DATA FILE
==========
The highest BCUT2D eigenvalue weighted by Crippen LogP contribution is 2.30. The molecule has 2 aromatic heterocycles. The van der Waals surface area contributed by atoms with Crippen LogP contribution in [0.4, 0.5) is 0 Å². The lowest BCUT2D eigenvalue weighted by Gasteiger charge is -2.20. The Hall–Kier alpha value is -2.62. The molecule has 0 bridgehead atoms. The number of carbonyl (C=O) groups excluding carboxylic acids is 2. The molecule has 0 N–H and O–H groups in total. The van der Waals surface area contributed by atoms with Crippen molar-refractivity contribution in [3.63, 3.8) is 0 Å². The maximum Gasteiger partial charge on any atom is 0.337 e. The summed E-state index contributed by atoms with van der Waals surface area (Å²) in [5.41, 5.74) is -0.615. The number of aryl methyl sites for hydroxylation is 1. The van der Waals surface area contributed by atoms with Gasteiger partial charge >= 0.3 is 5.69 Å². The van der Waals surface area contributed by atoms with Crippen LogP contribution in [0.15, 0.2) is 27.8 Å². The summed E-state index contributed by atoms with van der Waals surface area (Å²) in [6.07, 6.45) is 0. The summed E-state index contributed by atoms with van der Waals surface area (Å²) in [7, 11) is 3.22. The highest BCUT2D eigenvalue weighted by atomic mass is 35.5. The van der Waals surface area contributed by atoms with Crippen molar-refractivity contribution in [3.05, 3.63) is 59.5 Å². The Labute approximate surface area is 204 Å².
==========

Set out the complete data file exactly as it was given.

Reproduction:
The highest BCUT2D eigenvalue weighted by Crippen LogP contribution is 2.30. The molecule has 2 aromatic heterocycles. The van der Waals surface area contributed by atoms with Crippen LogP contribution in [0.4, 0.5) is 0 Å². The lowest BCUT2D eigenvalue weighted by Gasteiger charge is -2.20. The Hall–Kier alpha value is -2.62. The molecule has 0 bridgehead atoms. The number of carbonyl (C=O) groups excluding carboxylic acids is 2. The molecule has 0 N–H and O–H groups in total. The van der Waals surface area contributed by atoms with Crippen molar-refractivity contribution in [3.63, 3.8) is 0 Å². The maximum Gasteiger partial charge on any atom is 0.337 e. The summed E-state index contributed by atoms with van der Waals surface area (Å²) in [5.41, 5.74) is -0.615. The number of aryl methyl sites for hydroxylation is 1. The van der Waals surface area contributed by atoms with Gasteiger partial charge >= 0.3 is 5.69 Å². The van der Waals surface area contributed by atoms with Crippen LogP contribution in [0.15, 0.2) is 27.8 Å². The summed E-state index contributed by atoms with van der Waals surface area (Å²) in [6.07, 6.45) is 0. The summed E-state index contributed by atoms with van der Waals surface area (Å²) in [7, 11) is 3.22. The highest BCUT2D eigenvalue weighted by atomic mass is 35.5. The van der Waals surface area contributed by atoms with Crippen molar-refractivity contribution in [3.05, 3.63) is 59.5 Å². The Labute approximate surface area is 204 Å².